I love this quote from Mark Van Wagenen, Director of Global Customer Experience at Hertz. My friend and client Lori introduced it to me, and it perfectly encapsulates one of the problems we have in customer experience: Are you trying to make your customers love you more or to hate you less?
It’s not a simple question, and you’re certainly trying to do some of each. But how you focus on improving things for detractors is different from building customers who love you.
I hear this confusion quite often in health care. Health care has amazing stories about saving peoples’ lives, and they don’t understand why that’s not sufficient to get their patients to love them. But it’s really hard to love an organization that gives you five redundant forms, and make you wait for a half-hour past your appointment. People won’t love you until they stop hating you.
You need to make it easy on customers to stop the bleeding. That’s the impetus behind the customer effort score. It truly matters to preventing customers from leaving you. But it’s not how you make them love you. That’s where the kindness, the listening, and the empathy kick in. You need both. But each serves a different role.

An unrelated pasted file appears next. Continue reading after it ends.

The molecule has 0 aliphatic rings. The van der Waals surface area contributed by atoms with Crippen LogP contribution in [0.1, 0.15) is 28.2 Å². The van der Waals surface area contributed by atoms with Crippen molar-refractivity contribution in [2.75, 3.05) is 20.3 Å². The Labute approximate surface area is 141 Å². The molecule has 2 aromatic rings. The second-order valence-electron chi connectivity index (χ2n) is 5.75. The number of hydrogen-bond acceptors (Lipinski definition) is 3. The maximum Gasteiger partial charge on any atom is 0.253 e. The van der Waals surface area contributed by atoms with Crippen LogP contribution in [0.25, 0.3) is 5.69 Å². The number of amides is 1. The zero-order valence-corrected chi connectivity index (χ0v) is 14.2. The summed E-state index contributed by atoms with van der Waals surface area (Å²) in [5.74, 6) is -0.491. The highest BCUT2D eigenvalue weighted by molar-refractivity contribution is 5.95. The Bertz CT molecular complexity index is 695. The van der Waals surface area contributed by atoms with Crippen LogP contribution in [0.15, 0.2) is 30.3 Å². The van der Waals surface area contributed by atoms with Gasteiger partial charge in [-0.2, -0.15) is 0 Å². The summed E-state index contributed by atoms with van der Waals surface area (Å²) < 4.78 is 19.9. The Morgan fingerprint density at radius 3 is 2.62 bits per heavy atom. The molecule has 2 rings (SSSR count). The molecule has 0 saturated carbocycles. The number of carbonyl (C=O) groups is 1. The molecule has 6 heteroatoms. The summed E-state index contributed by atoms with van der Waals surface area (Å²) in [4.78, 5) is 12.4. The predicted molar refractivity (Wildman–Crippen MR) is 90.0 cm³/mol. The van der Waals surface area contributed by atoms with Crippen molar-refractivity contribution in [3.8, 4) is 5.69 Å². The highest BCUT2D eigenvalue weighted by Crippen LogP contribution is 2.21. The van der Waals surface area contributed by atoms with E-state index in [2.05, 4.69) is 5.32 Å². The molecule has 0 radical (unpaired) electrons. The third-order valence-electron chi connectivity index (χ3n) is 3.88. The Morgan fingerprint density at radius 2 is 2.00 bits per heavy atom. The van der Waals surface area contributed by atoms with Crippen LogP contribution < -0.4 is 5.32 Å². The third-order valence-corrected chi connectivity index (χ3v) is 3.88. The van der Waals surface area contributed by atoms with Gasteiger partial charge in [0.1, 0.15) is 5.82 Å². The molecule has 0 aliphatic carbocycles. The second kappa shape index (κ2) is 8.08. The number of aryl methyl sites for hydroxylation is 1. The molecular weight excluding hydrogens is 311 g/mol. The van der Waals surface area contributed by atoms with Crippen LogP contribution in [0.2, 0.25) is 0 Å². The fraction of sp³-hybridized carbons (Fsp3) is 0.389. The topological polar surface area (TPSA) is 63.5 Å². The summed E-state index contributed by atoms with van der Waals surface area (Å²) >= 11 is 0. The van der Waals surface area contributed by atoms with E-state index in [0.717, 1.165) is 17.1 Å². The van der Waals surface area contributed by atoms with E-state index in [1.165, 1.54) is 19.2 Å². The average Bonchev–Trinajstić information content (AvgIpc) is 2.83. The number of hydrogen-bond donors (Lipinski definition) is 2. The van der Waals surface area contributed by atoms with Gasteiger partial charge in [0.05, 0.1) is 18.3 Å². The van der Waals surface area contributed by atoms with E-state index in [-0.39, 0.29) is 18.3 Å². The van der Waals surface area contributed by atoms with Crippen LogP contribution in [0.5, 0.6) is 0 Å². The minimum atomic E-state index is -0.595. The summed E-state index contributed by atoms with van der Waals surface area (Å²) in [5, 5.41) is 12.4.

When I’m trying to explain something complex, I often find a pizza metaphor helps.
Four years ago I was in the board room of a large pizza chain. We were explaining to them our research over what led to repeat visitors. We put candidate drivers on separate slices of pizza, and asked them to sort them by their impact on building engaged customers. The options included:
- The food is served hot
- Cleanliness of the restaurant
- New food options
- How quickly the food is served
- Warmth of the greeting
- Being treated as a valued customer
- The taste of the food
What did they choose? They went right to the rational items – cleanliness of the restaurant and how quickly the food is served. Of course, these two had the LEAST impact on engagement and repeat visits.
These are table stakes. Yes, your food needs to be delivered quickly, and the restrooms need to be clean. If you fail on these, you’ll drive customers away. So you need to measure them.
But once you hit good enough, these don’t matter. When’s the last time you said, “Honey, let’s go to that restaurant. They have really clean bathrooms!” No, what most matters was being treated as a valued customer and the warmth of the greeting. Unfortunately, they couldn’t get their heads around that fact, and continued focusing on clean bathrooms and quick service. And their sales continue to drop.
So look at your customer experience. Are you analyzing both sides – what annoys customers and what leads them to love you? Because the causes are almost certainly different.
And hopefully you’ll do better than this nutty pizza company.